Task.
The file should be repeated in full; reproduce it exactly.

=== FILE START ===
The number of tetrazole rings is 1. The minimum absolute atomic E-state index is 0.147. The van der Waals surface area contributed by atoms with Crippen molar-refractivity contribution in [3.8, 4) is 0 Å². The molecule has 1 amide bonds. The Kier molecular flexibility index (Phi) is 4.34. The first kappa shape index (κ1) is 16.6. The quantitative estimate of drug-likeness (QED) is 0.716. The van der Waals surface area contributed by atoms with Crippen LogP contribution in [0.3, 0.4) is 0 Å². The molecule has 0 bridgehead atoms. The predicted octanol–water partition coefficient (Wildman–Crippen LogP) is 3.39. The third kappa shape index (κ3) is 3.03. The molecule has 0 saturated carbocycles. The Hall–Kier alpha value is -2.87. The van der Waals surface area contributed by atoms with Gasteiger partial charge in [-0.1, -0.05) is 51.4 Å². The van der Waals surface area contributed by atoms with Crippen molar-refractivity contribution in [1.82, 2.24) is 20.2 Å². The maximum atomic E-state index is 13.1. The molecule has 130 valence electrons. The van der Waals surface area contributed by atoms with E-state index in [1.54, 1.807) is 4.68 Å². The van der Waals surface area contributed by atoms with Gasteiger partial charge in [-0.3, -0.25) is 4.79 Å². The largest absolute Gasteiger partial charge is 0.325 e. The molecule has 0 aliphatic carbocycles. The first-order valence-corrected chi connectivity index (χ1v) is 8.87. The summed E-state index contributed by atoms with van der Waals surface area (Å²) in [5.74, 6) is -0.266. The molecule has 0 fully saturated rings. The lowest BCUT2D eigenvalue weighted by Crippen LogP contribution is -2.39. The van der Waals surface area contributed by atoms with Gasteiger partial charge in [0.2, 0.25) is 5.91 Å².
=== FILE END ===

The number of tetrazole rings is 1. The minimum absolute atomic E-state index is 0.147. The van der Waals surface area contributed by atoms with Crippen molar-refractivity contribution in [3.8, 4) is 0 Å². The molecule has 1 amide bonds. The Kier molecular flexibility index (Phi) is 4.34. The first kappa shape index (κ1) is 16.6. The quantitative estimate of drug-likeness (QED) is 0.716. The van der Waals surface area contributed by atoms with Crippen LogP contribution in [0.3, 0.4) is 0 Å². The molecule has 0 bridgehead atoms. The predicted octanol–water partition coefficient (Wildman–Crippen LogP) is 3.39. The third kappa shape index (κ3) is 3.03. The molecule has 0 saturated carbocycles. The Hall–Kier alpha value is -2.87. The van der Waals surface area contributed by atoms with Gasteiger partial charge in [-0.1, -0.05) is 51.4 Å². The van der Waals surface area contributed by atoms with Crippen molar-refractivity contribution in [1.82, 2.24) is 20.2 Å². The maximum atomic E-state index is 13.1. The molecule has 130 valence electrons. The van der Waals surface area contributed by atoms with E-state index in [1.54, 1.807) is 4.68 Å². The van der Waals surface area contributed by atoms with Gasteiger partial charge in [-0.3, -0.25) is 4.79 Å². The largest absolute Gasteiger partial charge is 0.325 e. The molecule has 0 aliphatic carbocycles. The first-order valence-corrected chi connectivity index (χ1v) is 8.87. The summed E-state index contributed by atoms with van der Waals surface area (Å²) in [5.74, 6) is -0.266. The molecule has 0 fully saturated rings. The lowest BCUT2D eigenvalue weighted by Crippen LogP contribution is -2.39. The van der Waals surface area contributed by atoms with Gasteiger partial charge in [0.2, 0.25) is 5.91 Å².